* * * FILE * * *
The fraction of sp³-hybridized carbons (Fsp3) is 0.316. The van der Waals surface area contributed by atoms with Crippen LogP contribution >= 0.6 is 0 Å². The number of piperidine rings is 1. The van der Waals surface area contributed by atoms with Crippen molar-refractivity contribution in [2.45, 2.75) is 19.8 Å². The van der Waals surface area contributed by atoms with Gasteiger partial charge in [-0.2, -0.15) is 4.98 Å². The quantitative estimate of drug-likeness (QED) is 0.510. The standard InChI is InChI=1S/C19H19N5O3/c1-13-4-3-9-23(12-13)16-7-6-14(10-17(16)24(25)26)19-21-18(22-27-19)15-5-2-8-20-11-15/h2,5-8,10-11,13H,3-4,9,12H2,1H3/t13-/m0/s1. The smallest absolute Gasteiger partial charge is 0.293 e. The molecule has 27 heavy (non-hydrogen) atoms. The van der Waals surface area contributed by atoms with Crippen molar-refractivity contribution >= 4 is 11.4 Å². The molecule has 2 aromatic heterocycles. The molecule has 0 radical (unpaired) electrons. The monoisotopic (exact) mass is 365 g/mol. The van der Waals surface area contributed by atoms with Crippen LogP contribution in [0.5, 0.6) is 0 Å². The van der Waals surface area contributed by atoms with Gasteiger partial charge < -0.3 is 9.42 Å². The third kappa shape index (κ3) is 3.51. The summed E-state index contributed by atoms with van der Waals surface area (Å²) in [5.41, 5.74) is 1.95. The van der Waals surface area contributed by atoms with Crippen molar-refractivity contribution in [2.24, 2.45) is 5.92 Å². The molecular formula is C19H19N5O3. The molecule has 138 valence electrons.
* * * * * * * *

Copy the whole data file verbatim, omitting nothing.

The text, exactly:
The fraction of sp³-hybridized carbons (Fsp3) is 0.316. The van der Waals surface area contributed by atoms with Crippen LogP contribution >= 0.6 is 0 Å². The number of piperidine rings is 1. The van der Waals surface area contributed by atoms with Crippen molar-refractivity contribution in [2.45, 2.75) is 19.8 Å². The van der Waals surface area contributed by atoms with Gasteiger partial charge in [-0.2, -0.15) is 4.98 Å². The quantitative estimate of drug-likeness (QED) is 0.510. The standard InChI is InChI=1S/C19H19N5O3/c1-13-4-3-9-23(12-13)16-7-6-14(10-17(16)24(25)26)19-21-18(22-27-19)15-5-2-8-20-11-15/h2,5-8,10-11,13H,3-4,9,12H2,1H3/t13-/m0/s1. The smallest absolute Gasteiger partial charge is 0.293 e. The molecule has 27 heavy (non-hydrogen) atoms. The van der Waals surface area contributed by atoms with Crippen molar-refractivity contribution >= 4 is 11.4 Å². The molecule has 2 aromatic heterocycles. The molecule has 0 radical (unpaired) electrons. The monoisotopic (exact) mass is 365 g/mol. The van der Waals surface area contributed by atoms with Crippen LogP contribution in [0.5, 0.6) is 0 Å². The van der Waals surface area contributed by atoms with Gasteiger partial charge < -0.3 is 9.42 Å². The third kappa shape index (κ3) is 3.51. The summed E-state index contributed by atoms with van der Waals surface area (Å²) in [5.41, 5.74) is 1.95. The van der Waals surface area contributed by atoms with Crippen molar-refractivity contribution in [2.24, 2.45) is 5.92 Å². The molecular formula is C19H19N5O3. The molecule has 138 valence electrons.